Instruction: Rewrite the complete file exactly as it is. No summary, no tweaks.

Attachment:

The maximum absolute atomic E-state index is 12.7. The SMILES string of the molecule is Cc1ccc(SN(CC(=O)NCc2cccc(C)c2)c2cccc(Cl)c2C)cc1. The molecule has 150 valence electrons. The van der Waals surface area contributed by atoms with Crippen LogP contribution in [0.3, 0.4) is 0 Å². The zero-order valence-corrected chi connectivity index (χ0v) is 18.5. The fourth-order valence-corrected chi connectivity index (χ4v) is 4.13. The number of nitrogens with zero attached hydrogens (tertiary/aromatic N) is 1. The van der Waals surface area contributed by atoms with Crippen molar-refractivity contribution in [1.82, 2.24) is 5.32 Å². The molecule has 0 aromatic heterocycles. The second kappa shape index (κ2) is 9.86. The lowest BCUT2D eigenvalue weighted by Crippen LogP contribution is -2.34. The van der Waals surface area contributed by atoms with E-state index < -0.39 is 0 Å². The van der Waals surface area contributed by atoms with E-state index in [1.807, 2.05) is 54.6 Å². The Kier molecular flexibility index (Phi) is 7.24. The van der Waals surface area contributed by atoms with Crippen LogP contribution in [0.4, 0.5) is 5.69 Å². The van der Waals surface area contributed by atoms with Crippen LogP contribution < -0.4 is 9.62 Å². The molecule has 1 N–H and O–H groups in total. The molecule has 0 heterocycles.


The maximum absolute atomic E-state index is 12.7. The SMILES string of the molecule is Cc1ccc(SN(CC(=O)NCc2cccc(C)c2)c2cccc(Cl)c2C)cc1. The molecule has 150 valence electrons. The van der Waals surface area contributed by atoms with Crippen LogP contribution in [0.3, 0.4) is 0 Å². The zero-order valence-corrected chi connectivity index (χ0v) is 18.5. The fourth-order valence-corrected chi connectivity index (χ4v) is 4.13. The number of nitrogens with zero attached hydrogens (tertiary/aromatic N) is 1. The van der Waals surface area contributed by atoms with Crippen molar-refractivity contribution in [1.82, 2.24) is 5.32 Å². The molecule has 0 aromatic heterocycles. The second kappa shape index (κ2) is 9.86. The lowest BCUT2D eigenvalue weighted by Crippen LogP contribution is -2.34. The van der Waals surface area contributed by atoms with E-state index < -0.39 is 0 Å². The van der Waals surface area contributed by atoms with E-state index in [1.807, 2.05) is 54.6 Å². The Kier molecular flexibility index (Phi) is 7.24. The van der Waals surface area contributed by atoms with Crippen LogP contribution in [0.4, 0.5) is 5.69 Å². The van der Waals surface area contributed by atoms with Crippen LogP contribution < -0.4 is 9.62 Å². The molecule has 1 N–H and O–H groups in total. The molecule has 0 heterocycles.